Hiding the Newspaper

This morning I hid the neighbor’s newspaper. No, not out of spite. No, I didn’t heave it onto the porch roof (where it would be most certainly visible from the street and thus not hidden.) I tucked it and yesterday’s paper behind the potted plants on the neighbor’s front stoop. Yes, technically I was trespassing.

Why? To make it less obvious that the neighbor is out of town for a few days and (apparently) doesn’t have anyone watching the house. There’s no need to post a neon sign for potential burglars saying “Hey! I’m away and the neighbors don’t care!” And this way, if the rain continues, they won’t have messy, nasty soggy papers to deal with. It’s a bit like why I move another neighbor’s papers onto her side stoop every morning, with the baggie tails in the air so she doesn’t have to bend over as far to pick them up. It’s easier for her, and it gives me (and her other neighbor) a quick way to see if she’s OK. If the papers are still there later in the day, one of us calls and checks on her. She’s in her 90s and still feisty, but things happen.

The neighborhood is small, and not especially close-knit, but we know each other by sight at the very least, and know which cars belong, which houses have kids and/or dogs that might dart into the street, and who’s frail and might need an extra hand now and then. We also tend to be live-and-let-live sorts, who tend to our own knitting for the most part, but who will lend a hand pretty readily if asked or if we see someone in need. It’s not perfect by any means. There a dog four houses up that won’t stop barking at night, and kids who speed up and down the block just to make noise, and the guy with the scraggly grass who waters in the afternoons and who doesn’t believe in pruning his tree so as a result it clotheslines joggers not familiar with the area. But that’s life, and how things are.

In my mind, that’s how things should be in society as a whole. I look after me and my family, and keep an eye out for the neighbors, in case they need a hand. And vice versa. We don’t impose on each other, but if something looks funny, we check up and call the cops, or an ambulance, or the nephew with the key who knows who else to call.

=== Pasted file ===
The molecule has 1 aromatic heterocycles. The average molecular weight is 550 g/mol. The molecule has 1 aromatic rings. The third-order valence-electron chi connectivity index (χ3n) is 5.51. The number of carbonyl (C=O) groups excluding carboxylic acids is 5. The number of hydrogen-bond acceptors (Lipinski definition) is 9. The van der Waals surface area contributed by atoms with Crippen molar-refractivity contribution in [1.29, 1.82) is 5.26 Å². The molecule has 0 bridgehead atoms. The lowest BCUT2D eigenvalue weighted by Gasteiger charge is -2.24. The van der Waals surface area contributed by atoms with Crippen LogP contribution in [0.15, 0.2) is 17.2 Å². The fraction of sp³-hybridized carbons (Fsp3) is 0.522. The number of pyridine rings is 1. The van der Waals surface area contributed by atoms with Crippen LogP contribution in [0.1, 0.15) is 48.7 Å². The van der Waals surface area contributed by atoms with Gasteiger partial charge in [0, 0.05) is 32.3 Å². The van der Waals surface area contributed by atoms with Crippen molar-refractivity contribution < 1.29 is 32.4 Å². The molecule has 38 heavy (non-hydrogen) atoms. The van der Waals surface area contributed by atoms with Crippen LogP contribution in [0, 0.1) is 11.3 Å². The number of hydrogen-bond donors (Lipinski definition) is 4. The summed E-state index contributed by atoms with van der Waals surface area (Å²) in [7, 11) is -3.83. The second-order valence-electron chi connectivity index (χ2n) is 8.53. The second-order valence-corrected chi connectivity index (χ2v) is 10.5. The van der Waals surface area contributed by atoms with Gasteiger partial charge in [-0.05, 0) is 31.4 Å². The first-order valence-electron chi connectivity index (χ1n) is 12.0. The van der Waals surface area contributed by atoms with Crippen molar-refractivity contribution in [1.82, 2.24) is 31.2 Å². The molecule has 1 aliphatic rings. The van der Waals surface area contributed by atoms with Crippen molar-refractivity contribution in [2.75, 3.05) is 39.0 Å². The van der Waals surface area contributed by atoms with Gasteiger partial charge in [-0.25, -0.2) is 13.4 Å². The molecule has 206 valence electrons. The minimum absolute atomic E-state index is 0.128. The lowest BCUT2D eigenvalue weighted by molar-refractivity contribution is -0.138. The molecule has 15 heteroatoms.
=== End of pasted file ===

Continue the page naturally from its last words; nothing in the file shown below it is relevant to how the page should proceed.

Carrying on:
A small town not all that far (as distances are out here) away from where I live had a massive wildfire two weeks ago Saturday. Over 200 homes burned to the ground. As soon as it was safe, the Red Cross and Salvation Army had people there. The highschool became a refuge, one of the local animal groomers/ pet hotels opened up so people could leave their animals somewhere safe, and churches and other groups began offering assistance, as did other volunteers. A week later, two churches had become the shelters and resource centers, and volunteers from all over the area were helping with the clean up and damage assessment. There’s even a group of the Southern Baptist Relief team that go from home site to home site with sieves. The homeowners say, “My jewelry” or coin collection, or other small valuables, “were in this area.” And the volunteers literally sift the ashes for anything that can be found.

The news came late last week that the total damage is too small for people to get federal or much state aid. I’m not certain that’s going to matter a great deal in the long run. The rest of us are helping as we can, because 1) that’s what neighbors do and 2) because we might be next.

And that’s why I hide the neighbor’s newspapers.

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2 thoughts on “Hiding the Newspaper

  1. I’m thinking if the neighbors tree is clotheslining you, it might be more likely to trip me.

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